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So far, top cop job draws little interest

The strong economy as well as the challenges faced by police chiefs are cited as reasons. More resumes are expected, however.

By ERIC STIRGUS

© St. Petersburg Times, published September 24, 2000


LARGO -- The last time the city conducted a national search for a police chief, 240 people applied for the job.

The year was 1992. City officials placed advertisements for the job that August in national magazines and newsletters. The applications were due by the end of September.

This time around, Largo started placing advertisements in national trade magazines earlier this month. Resumes are due by Oct. 6.

So far, six people have applied.

Assistant City Manager Henry Schubert, the man in charge of this part of the search, is not panicking. He believes Largo will receive 50 to 75 resumes by Oct. 6, insisting the six-week window for resumes is enough time to draw qualified candidates.

But some observers believe an underlying factor in the lack of candidates is the growing difficulty of leading a police department.

It's not easy being the top cop, said Donald Shinnamon.

He should know.

Last year, Shinnamon resigned as Gainesville's police chief amid complaints from two high-ranking African-American officers that he was not doing enough to promote blacks within the department. The local NAACP had asked for his resignation. Two separate investigations completed after Shinnamon's departure found no basis for the allegations.

Shinnamon now works for the International Association of Chiefs of Police, where he is in charge of management studies for police departments and looks into such matters as the dynamics behind searches for police chiefs. He said the average number of resumes for a police chief opening is usually between 100 and 150. Belleair received about 70 applications for its police chief opening earlier this year.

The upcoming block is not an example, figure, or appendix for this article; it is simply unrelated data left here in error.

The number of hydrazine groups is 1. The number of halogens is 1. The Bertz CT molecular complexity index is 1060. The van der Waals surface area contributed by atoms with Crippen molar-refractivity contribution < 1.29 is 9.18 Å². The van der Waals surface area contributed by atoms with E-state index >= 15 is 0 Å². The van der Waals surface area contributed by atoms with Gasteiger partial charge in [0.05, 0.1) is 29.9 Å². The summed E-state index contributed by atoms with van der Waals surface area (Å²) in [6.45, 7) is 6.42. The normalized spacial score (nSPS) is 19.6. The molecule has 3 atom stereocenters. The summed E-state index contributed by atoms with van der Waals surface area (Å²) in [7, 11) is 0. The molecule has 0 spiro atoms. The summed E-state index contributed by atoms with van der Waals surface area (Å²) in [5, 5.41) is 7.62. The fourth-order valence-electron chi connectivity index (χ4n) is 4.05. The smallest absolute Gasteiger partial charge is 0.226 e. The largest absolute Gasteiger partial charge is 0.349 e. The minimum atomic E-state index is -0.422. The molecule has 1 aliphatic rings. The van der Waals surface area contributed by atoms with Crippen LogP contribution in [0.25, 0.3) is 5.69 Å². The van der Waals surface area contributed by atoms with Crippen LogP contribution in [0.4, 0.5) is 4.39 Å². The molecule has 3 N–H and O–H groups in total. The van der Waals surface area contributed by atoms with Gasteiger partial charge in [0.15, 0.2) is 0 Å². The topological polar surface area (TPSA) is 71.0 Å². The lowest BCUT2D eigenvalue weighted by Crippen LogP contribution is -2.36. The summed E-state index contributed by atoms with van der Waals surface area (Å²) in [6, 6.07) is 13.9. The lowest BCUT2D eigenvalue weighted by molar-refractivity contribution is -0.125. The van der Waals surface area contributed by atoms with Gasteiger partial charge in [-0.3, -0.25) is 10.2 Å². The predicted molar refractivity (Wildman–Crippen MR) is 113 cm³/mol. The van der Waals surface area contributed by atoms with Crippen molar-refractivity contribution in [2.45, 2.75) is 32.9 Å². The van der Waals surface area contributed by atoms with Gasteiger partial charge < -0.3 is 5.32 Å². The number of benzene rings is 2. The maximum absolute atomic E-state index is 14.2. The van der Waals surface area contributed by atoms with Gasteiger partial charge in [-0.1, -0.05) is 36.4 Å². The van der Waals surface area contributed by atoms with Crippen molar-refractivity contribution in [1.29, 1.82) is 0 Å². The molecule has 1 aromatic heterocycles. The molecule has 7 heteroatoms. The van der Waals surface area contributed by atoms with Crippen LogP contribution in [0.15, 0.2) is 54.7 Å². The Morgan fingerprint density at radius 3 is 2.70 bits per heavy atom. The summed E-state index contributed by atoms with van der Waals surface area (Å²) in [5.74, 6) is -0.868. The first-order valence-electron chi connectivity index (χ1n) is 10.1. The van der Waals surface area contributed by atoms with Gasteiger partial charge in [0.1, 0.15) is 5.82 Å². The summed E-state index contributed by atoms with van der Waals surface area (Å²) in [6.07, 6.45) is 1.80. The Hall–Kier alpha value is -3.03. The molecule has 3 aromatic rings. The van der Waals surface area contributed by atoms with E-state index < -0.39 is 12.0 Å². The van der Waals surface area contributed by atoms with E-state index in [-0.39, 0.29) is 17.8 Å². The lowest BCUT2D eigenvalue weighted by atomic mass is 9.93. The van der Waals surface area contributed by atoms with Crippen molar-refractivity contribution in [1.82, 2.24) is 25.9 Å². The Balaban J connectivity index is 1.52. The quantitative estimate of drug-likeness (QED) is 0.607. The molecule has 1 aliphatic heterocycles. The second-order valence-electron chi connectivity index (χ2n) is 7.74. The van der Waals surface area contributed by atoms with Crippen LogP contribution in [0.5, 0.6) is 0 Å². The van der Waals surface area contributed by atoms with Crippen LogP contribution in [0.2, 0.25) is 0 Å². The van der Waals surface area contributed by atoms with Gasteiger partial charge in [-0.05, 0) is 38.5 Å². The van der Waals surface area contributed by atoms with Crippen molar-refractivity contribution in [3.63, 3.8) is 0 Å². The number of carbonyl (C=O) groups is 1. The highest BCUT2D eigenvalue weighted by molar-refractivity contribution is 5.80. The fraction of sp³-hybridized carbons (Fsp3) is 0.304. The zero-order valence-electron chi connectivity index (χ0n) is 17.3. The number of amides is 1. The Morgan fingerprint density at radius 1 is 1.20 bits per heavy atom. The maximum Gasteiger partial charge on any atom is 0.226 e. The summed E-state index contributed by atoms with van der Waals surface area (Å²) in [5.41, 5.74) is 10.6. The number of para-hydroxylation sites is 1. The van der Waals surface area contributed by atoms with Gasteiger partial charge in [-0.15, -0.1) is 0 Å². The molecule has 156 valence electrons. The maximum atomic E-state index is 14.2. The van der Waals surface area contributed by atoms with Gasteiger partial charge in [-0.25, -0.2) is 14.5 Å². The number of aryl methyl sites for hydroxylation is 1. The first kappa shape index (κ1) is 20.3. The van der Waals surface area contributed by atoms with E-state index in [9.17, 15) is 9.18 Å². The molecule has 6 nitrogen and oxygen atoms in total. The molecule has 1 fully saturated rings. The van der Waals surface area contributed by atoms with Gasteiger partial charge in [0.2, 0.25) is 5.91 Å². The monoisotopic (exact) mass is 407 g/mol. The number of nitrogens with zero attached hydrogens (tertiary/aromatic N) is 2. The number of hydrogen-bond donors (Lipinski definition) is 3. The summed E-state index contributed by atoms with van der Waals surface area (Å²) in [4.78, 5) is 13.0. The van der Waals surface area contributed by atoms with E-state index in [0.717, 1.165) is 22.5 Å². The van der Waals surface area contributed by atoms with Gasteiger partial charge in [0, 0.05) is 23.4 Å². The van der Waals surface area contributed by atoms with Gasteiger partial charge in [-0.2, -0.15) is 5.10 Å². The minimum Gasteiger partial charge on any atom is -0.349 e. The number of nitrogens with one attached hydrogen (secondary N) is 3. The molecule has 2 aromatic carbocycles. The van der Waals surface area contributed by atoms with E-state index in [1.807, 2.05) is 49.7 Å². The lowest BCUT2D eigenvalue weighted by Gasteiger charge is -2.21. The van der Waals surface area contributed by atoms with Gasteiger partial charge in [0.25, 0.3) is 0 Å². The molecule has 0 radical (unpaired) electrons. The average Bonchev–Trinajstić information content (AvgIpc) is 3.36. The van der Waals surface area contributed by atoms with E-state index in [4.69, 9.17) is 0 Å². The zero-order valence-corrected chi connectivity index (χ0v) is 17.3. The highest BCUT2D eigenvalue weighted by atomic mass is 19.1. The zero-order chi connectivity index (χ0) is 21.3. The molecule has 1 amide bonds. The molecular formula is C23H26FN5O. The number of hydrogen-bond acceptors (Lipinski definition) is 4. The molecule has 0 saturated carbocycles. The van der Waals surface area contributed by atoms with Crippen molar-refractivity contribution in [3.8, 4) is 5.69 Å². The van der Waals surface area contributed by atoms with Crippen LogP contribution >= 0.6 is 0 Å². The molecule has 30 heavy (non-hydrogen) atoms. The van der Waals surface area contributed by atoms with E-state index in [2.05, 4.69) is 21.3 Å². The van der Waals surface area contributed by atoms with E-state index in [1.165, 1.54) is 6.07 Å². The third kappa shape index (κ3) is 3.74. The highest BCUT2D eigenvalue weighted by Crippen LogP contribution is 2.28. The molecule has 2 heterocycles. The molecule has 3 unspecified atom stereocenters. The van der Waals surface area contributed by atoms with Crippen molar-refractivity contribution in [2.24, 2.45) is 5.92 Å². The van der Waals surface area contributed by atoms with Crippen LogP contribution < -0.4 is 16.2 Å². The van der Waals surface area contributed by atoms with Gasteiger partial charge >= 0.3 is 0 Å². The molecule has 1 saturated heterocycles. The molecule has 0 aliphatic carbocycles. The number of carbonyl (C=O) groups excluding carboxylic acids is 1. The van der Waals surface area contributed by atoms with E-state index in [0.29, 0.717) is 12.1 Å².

Shinnamon said the average tenure of a police chief is about 21/2 years. He was chief in Gainesville for just under two years.

"Being a police chief has become a volatile position for a lot of folks," he said. "They like the security of staying in one position. For many, the position of being No. 2 is a lot easier than being No. 1."

Shinnamon was once a No. 2, rising to the rank of chief of operations for the Baltimore County, Md., Police Department. He admitted he was leery of taking that next step, waiting until he was eligible for a good pension with that department before applying for a job as a chief. Largo's acting chief, Judy Gershkowitz, who was theNo. 2 person in the department, has said she has no interest in being chief.

"If you are the chief officer of any organization, there are going to be trials and tribulations," said St. Petersburg police Chief Goliath Davis, who has encountered a heavy dose of criticism in recent months. "You have to have a lot of self-esteem and you have to withstand short-term hits for long-term gains."

Schubert said the lack of interest in the Largo chief's job has more to do with a strong national economy than the difficulty of the position. It's harder, he said, to find job candidates when everybody is employed.